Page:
Race-Time Nausea and The Big Empty
Nausea is serious business in the endurance sports world. It can go well beyond just a little “upset stomach”. For some, it’s worse than the pain in your muscles and bones, worse than the shortness of breath, and more fatiguing the tiredness you feel deep down inside.
But what causes this feeling? Is it because the stomach is empty? Or because it’s full? Is the feeling coming from further along in the digestive tract? Is it because of something you ate? Or is it simply a brain mechanism?
Most likely the feeling is due to a combination of factors and is, to some degree at least, highly individualistic. Certainly at least one reason, though, is the degree of efficiency with which the stomach is able to empty itself.
Gastric (i.e. stomach) emptying is a complex process and is heavily regulated by many factors. It has to be this way. Your digestive system has quite a logistical task it must perform every time you eat. It must ensure vital nutrients find their way into the blood stream for the next step of processing. It needs to provide a protection against toxins and foreign organisms. All this while ensuring that any leftover material finds its way expeditiously out the other end. If it pushes things along too fast, essential nourishment bypasses absorption and you end up with a lot of diarrhea (with associated fluid losses). Too slow, and a back-up occurs which, when severe, can be life threatening.
As a result, your GI tract has an elaborate system of sensors and feedback in constant communication and coordination to make sure you get the most out of each meal while ensuring that this energy doesn’t go to waste during the times when you are not eating.
Part of that system is the process of gastric emptying. Your stomach uses a set of regulators to determine how fast it needs to empty out its contents into the small intestines. The details of this process go well beyond a single blog post. But I am going to highlight a few big factors here.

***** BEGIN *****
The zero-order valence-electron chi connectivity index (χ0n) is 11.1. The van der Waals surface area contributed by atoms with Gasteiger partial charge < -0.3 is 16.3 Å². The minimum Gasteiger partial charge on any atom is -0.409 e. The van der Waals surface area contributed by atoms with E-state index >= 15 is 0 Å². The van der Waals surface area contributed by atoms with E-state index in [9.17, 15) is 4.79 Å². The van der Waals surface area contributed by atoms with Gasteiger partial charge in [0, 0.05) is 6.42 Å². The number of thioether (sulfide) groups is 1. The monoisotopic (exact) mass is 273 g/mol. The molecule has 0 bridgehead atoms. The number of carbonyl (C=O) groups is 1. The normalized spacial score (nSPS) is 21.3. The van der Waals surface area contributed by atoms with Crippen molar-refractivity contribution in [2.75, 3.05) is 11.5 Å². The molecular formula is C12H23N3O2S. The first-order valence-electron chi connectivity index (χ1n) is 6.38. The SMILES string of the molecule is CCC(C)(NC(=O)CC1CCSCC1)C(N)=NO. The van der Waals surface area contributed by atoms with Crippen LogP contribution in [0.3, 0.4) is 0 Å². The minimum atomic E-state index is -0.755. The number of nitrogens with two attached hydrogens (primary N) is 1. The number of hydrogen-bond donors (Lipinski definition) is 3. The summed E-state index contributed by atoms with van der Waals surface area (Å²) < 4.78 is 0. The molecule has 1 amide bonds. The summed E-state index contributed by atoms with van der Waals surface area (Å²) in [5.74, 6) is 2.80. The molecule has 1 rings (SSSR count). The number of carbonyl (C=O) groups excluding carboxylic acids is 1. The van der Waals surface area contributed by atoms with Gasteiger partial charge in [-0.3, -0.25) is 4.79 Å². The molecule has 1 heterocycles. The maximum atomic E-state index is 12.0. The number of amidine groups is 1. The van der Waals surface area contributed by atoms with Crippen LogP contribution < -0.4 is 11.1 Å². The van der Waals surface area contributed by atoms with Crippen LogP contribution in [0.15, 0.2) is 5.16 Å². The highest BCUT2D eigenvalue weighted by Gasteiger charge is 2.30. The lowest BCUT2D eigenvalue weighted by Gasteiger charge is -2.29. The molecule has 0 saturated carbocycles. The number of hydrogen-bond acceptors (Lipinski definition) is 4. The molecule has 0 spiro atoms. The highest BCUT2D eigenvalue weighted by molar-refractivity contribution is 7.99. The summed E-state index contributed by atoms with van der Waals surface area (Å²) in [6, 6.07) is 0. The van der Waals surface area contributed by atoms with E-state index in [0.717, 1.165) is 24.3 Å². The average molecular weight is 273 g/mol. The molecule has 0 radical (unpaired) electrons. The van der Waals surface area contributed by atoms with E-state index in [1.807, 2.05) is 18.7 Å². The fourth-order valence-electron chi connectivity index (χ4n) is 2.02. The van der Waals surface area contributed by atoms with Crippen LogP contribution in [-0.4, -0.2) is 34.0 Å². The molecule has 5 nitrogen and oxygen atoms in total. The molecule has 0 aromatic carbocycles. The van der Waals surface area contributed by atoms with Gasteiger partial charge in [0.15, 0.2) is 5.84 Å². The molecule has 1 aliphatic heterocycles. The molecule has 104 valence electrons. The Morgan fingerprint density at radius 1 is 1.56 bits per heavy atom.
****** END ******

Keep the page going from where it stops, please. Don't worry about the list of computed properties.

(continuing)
Before I get into that though, understand that ensuring efficient gastric emptying goes beyond just improving gut discomfort. You want the maximum amount of nutrients to enter your bloodstream as rapidly as possible during competition. When you need that boost during a race, you don’t want it to be two hours later, you want it ASAP. So gastric emptying has to take into account both optimal energy delivery as well as speed of emptying.
The first big factor with regards to gastric emptying is the osmolarity of the stomach contents (1, 3, 6, 13). Osmolarity, defined as the total number of solute particles per liter, has a strong influence on gastric emptying, with solutions of higher osmolarity taking longer to leave the stomach. This is very important to consider when unnecessary ingredients are being added to your supplement product.
Think of this when you look at products that take the “the more electrolytes, the better” kind of approach. Yes, to some degree at least, electrolytes are an essential part of your race day nutrition regimen. But how much is really beneficial? And do you need all of those electrolytes that are listed on the label?
The answer to the first question is still a very undecided subject in sports science. Many challenges and potential inaccuracies (8) exist when it comes to measuring electrolyte losses during endurance competition. And some research has shown that such supplementation really has no performance benefit (9). Regardless, what is pretty much universally accepted is that such needs are extremely variable from person to person and from situation to situation.
And what types of electrolytes are essential? Sodium is far and away the biggest player when it comes to regulating plasma volume. Outside of sodium, all other electrolytes (potassium, calcium, magnesium, among others) play a negligible role in maintaining fluid balance. Why then are they included? Such electrolyte levels generally go up during an endurance competition, not down, because you lose much more water than you do the electrolytes. Evidence is lacking when it comes to any performance benefit from supplementation of these electrolytes. And the effects on cramping are at best debatable (http://ultra26sports.com/electrolytes-separating-anectodes/).